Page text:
August 29, 2019
American Donavan Brazier got the most impressive win of his career by coming from behind to run a 1:42.70 PR and win the 2019 Diamond League final at the Weltklasse Zürich meet. Only Johnny Gray (1:42.60) has run faster amongst Americans.
Brazier put on a textbook display of tactical running as he was 8th at 400m and still just 6th at 600m before storming from behind to get the $50,000 win and the big PR (previous PR of 1:43.55 to win the NCAAs in 2016).
The Race (video below)
The big question heading into the men’s 800 was how would world leader Nijel Amos, the 4th-fastest man in history, look in his first race since pulling up lame on July 20 in London. Amos looked no worse for wear as he was full of run — too full of run, as it turned out. Running directly behind Nike Oregon Track Club teammate and pacer Harun Abda, Amos went out super quick, 48.4 for 400 (48.23 for Abda) and 1:14.43 for 600.
Behind Amos the field was totally spread out with Emmanuel Korir of Kenya the only one daring to keep it somewhat close (48.8 for 400 and 1:15.2). Coming off the final turn, it was clear that Korir was starting to tie up (he’d only manage a 28.5 final 200 and end up fourth in 1:43.69); the problem for Amos was he soon started to tie up as well. And he would tie up big-time in the final 50 meters.
That created an opportunity for someone running a well-measured race behind them, and the beneficiary was US champ Brazier. Brazier was way back for the first 600 of this race, but he was running fast (50.8 for 400, which put him in 8th place, and 1:17.0 at 600, which put him in 6th) and he had the best close of anyone, by far.
Sensing blood in the water, Brazier closed in a remarkable 25.7 to grab the win and PB in 1:42.70 as Amos was second in 1:42.98 after a 28.5 final 200. In the process, Brazier catapulted up from #10 to #2 all-time on the US list as Johnny Gray‘s US record of 1:42.60, which turned 34 years old yesterday, lived to see another day. The other American in the race, Clayton Murphy, ended up 5th in a seasonal best of 1:43.94. He was just ahead of Murphy at 400.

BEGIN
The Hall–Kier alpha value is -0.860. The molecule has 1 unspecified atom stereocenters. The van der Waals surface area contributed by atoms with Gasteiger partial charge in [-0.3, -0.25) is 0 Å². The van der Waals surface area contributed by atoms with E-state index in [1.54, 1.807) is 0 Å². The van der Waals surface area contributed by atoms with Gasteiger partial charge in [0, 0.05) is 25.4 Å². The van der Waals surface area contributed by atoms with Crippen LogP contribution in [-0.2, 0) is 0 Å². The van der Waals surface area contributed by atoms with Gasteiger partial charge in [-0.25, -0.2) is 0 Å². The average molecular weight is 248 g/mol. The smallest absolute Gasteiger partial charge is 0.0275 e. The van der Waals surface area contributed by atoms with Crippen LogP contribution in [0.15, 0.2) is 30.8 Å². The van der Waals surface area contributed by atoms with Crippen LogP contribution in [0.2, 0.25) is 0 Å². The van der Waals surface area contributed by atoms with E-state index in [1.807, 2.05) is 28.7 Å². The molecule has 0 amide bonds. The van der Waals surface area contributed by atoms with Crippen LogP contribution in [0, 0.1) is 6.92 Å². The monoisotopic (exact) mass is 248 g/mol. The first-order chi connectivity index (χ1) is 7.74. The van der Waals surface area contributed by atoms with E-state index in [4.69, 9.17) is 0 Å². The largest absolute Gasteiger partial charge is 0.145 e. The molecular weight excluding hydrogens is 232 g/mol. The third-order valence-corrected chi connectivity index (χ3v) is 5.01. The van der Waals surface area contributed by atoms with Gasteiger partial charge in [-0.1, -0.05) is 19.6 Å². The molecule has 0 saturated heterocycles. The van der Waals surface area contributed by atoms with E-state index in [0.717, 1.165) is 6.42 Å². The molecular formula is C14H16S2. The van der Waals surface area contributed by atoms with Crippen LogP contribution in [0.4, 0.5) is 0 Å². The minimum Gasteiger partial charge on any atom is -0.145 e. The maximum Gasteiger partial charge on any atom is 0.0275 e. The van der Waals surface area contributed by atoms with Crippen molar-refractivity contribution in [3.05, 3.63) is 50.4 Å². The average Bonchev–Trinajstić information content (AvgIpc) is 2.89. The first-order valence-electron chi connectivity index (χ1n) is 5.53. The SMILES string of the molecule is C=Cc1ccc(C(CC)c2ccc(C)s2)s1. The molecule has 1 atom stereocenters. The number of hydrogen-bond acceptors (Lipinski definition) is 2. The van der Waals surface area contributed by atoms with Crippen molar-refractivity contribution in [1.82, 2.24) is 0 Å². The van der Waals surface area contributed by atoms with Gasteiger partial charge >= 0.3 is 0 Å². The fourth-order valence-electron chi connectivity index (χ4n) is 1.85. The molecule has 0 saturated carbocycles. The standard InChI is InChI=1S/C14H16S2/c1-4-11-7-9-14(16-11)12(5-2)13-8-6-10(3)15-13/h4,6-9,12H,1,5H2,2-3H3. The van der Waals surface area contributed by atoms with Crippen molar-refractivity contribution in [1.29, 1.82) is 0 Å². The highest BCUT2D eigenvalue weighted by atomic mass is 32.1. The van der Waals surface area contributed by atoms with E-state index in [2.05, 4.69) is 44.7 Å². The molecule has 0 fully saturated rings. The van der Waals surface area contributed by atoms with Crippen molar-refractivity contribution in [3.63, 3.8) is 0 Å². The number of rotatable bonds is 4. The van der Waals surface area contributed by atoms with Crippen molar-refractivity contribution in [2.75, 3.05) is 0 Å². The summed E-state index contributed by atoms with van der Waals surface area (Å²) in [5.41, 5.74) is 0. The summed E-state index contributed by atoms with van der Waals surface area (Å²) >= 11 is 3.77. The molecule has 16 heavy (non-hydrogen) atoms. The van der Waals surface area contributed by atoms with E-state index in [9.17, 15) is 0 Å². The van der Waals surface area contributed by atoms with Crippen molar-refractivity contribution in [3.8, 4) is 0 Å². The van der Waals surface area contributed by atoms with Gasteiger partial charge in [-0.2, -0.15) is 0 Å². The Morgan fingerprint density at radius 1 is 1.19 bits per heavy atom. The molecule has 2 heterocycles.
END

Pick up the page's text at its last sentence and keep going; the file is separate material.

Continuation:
800 Metres - Men - Diamond Discipline 1 Brazier , Donavan USA 1:42.70 2 Amos , Nijel BOT 1:42.98 3 McBride , Brandon CAN 1:43.51 4 Korir , Emmanuel Kipkurui KEN 1:43.69 5 Murphy , Clayton USA 1:43.94 6 Tuka , Amel BIH 1:43.99 7 Rotich , Ferguson Cheruiyot KEN 1:45.28 8 Kinyamal , Wyclife KEN 1:47.59 Abda , Harun USA DNF
Quick Take: A very smart run for Brazier
Brazier listened to his body, measured everything to near-perfection, and got a $50,000 win. If you tuned in the race at 200m, Brazier looked out of it. At 600m, he was still in 6th. Yet he cruised to the win and a PR. Superb tactical running and sense of pace.
As for Amos, the pace was just too much. However, we won’t say the pace was idiotic for him. Considering he hadn’t raced in over a month, we doubt he was intending on going for the world record and the projected pace for Abda was 49.0, not 48.23. Amos’ mindset was probably just to follow Abda, but the pace was too hot.
That being said, Amos has run 1:41 twice in his life, and in both instances he went out slower. In Monaco, when Amos ran 1:41.89, he hit 400 in 48.9 (remember, he split 48.4 today) and his 600 split was 1:15.22 (versus 1:14.43 tonight). Amos was still faster tonight (1:28.0) with 100m to go than he was in Monaco (1:28.4). But he paid the price the last 100m.
When Amos ran his PR at the Olympics, Rudisha led the way at 49.28 (and Amos was only in 4th), proof that you don’t need to go sub-49 the first 400 to run super fast.
While Amos was beaten tonight, we think he looked healthy enough to be considered at least a co-favorite for Worlds. As for how he was feeling after the race, we had to laugh when we saw this in the flash quotes: “He did not feel well after the race and could not give an interview.”
Quick Take: Thanks to Brazier’s win, the US will now be sending a 4th guy (who just ran 1:48 in Europe) to Worlds
Amos’ overly ambitious pace ended up being a big boon to American Brannon Kidder.
Kidder, who was only 6th at USAs, will now be going to Worlds as the US will now get four entrants in the event thanks to Brazier’s win. And per USATF’s nonsensical selection policies, Kidder is on the team and not 2018 NCAA champ Isaiah Harris, who was 4th at USAs.
Kidder is going because he had the 1:45.80 qualifying standard when the US Trials were held last month and USATF stupidly awards its fourth spot to the highest-placing athlete with the standard at the time. Neither Harris nor 5th placer Isaiah Jewett of USC had it on July 28.
So even though Harris has since gone to Europe and run well — just two days ago, he ran a seasonal best for third of 1:45.55 in Rovereto — he will not be going to Worlds and Kidder will — even though Kidder ran just 1:48.14 in Brussels last Friday. Meanwhile, Harris gets punished for being injured early in the year, which is why he wasn’t able to get the standard before USAs.
The reality is USATF should do whatever it can to honor the order of finish at USAs. Period.
Quick Take: Brazier is ready for Worlds
It’s hard to believe that the last time Brazier PR’d was at the 2016 NCAA meet as a freshman and then in his next race went out and laid an egg in the first round of the Olympic Trials. He ran like the consummate pro today.
More Zurich: Zurich Weltklasse: Karsten Warholm and Rai Benjamin BOTH Go Sub 47, Joshua Cheptegei Steals 5000, Noah Lyles Over Gatlin Full recap of action of Diamond League final in Zurich.
Zurich Weltklasse Women’s Recap: Sifan Hassan Leads NOP 1-2, Sydney McLaughlin Defeats World Record Holder Dalilah Muhammad, Coburn Comes Up Short Full recap of the women’s action in Zurich.